Team Kimberlin Post of the Day

Vandalism is quite rare in my neighborhood, but during the first couple of years of my writing about Team Kimberlin, there were several incidents at stately Hoge Manor. One morning, I found that my car had four flat tires, and seven years ago today, I ran this post titled This Afternoon’s Adventure.

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This is what the front door to my house looked like as I returned home from work this afternoon.DoorA

DoorBThe door handle was properly attached and not the least bit loose when I left for work. It appears that while my wife and I were gone today, someone pulled so hard on the handle that the screw at the bottom was striped out of the door. Note the broken material around the screw hole.

Not knowing whether this was vandalism or an attempted break in, I called the Sheriff’s Office and then walked around the house to see if any of the other doors or windows had been disturbed. Nothing else was wrong, and the dead bolt on the front door was still locked. When  a deputy arrived, we went in, cleared the house, and found nothing wrong. Some fingerprints were lifted and paperwork filled out, and the adventure, such as it was, came to an end.


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Part of Team Kimberlin’s response to that post was to make snide remarks about the cheap door on my house. In fact, the door was not overly pricey, but it was more expensive than most exterior doors. It’s made of composite material that has better insulating properties than most of materials available when we replaced the original front door a couple of decades ago.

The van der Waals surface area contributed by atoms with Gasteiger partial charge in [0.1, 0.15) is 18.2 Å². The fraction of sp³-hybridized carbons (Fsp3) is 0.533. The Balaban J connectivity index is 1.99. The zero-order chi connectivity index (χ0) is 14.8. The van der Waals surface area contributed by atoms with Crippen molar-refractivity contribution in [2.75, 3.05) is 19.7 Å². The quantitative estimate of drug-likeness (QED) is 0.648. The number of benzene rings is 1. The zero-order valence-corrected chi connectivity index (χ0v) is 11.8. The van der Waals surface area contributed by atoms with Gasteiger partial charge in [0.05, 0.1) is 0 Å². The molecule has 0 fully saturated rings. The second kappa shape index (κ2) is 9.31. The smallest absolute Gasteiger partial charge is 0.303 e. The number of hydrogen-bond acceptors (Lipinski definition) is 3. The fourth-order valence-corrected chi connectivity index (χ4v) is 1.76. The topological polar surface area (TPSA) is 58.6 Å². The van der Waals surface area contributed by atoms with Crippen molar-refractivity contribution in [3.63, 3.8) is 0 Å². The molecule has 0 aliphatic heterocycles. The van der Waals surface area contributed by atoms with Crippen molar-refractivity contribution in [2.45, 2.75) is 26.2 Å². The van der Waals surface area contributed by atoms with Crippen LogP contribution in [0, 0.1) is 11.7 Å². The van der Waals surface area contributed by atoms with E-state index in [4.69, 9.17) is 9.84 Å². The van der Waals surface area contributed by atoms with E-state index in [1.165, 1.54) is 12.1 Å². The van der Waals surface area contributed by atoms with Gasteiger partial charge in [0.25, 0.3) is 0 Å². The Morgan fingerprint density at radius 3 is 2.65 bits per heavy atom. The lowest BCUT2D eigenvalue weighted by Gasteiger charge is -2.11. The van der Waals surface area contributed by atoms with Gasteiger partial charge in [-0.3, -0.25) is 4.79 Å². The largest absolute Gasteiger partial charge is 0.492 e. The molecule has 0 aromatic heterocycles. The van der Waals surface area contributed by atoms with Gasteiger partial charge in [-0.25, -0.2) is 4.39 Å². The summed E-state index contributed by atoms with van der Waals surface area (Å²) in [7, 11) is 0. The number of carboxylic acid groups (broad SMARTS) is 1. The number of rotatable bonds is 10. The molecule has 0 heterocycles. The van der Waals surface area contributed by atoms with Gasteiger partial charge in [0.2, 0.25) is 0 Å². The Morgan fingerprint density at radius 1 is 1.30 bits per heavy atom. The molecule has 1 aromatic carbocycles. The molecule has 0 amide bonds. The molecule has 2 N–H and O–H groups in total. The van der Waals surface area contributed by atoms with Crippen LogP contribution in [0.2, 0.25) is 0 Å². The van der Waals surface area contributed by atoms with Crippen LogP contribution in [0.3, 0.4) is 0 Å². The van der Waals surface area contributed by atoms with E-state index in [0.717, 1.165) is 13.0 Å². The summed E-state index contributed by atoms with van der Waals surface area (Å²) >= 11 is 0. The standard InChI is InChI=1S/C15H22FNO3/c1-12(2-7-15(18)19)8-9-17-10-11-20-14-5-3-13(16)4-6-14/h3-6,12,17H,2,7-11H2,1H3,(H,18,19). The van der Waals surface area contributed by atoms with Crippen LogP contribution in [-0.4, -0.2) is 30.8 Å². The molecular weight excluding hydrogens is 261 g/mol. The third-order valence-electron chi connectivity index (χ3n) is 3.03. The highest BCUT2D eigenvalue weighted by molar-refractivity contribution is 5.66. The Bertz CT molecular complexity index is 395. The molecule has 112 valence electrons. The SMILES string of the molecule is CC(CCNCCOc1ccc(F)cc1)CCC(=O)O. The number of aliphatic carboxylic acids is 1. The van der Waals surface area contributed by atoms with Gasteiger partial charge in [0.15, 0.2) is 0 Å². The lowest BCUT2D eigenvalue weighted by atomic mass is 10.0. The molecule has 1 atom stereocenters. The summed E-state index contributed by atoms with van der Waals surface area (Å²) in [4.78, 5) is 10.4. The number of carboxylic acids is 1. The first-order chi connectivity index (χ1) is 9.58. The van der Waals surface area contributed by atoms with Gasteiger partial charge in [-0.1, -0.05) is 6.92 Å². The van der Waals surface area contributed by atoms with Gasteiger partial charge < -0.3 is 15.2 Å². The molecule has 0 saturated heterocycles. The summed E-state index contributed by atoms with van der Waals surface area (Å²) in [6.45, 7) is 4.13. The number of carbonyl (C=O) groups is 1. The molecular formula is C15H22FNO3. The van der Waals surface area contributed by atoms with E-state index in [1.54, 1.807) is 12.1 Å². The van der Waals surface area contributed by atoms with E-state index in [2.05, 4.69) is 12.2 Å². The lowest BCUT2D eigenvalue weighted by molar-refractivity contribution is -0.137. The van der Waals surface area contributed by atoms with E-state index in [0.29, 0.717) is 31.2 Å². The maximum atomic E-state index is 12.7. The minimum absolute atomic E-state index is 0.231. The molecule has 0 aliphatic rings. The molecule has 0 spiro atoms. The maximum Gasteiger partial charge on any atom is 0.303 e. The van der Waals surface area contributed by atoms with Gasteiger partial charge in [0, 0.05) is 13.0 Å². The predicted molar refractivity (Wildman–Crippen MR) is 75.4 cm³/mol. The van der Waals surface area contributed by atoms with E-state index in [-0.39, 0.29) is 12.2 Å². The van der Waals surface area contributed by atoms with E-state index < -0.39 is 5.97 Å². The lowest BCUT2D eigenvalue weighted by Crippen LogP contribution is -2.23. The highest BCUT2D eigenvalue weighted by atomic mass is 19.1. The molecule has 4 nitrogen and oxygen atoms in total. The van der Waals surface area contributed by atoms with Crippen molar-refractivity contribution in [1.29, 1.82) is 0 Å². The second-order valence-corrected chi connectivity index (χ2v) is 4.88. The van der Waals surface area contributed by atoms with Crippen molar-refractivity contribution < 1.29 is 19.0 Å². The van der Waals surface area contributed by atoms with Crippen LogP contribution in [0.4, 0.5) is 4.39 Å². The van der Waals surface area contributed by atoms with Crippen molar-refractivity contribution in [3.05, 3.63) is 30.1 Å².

Newton’s Laws and Rioters

One of Isaac Newton’s important contributions to Physics is his Laws of Motion.

Law I: Every body persists in its state of being at rest or of moving uniformly straight forward, except insofar as it is compelled to change its state by force impressed.

Law II: The alteration of motion is ever proportional to the motive force impress’d; and is made in the direction of the right line in which that force is impress’d.

Law III: To every action there is always opposed an equal reaction: or the mutual actions of two bodies upon each other are always equal, and directed to contrary parts.

A rioter in Portsmouth, Virginia, ran afoul of these laws while vandalizing a monument. A statue on the monument broke off and, obeying the Laws of Motion, proceeded to strike the vandal, sending him to the hospital.

We’re also beginning to see examples of a psychosocial analog of the Third Law in reactions to leftist vandalism. For example, The Sun reports that vandals have defaced the bust of Jamaican playwright by bleaching it.

To every action there is always opposed an equal reaction …

The governors and mayors in the blue jurisdictions would do well to use their police and National Guard resources to put an end to the disturbances before citizens begin to take matters into their own hands.

Elections Have Consequences

New York Police arrested and charged Yadir Avila Rosas, a resident of Queens, with criminal mischief in connection with the recent vandalism at St. Patrick’s Cathedral. Manhattan District Attorney Cy Vance, Jr., has declined prosecution of the case. Vance previously failed to prosecute Harvey Weinstein.

The people of New York are getting what they voted for—good and hard.

Just a Coincidence

Some time between 11 pm Sunday evening and 8 am this morning a tire on a car parked in front on my house was damaged.

I’m sure it was just a coincidence. But considering how some of my fellow bloggers here in Maryland and Virginia have be doing, I think I’ll be a bit more watchful.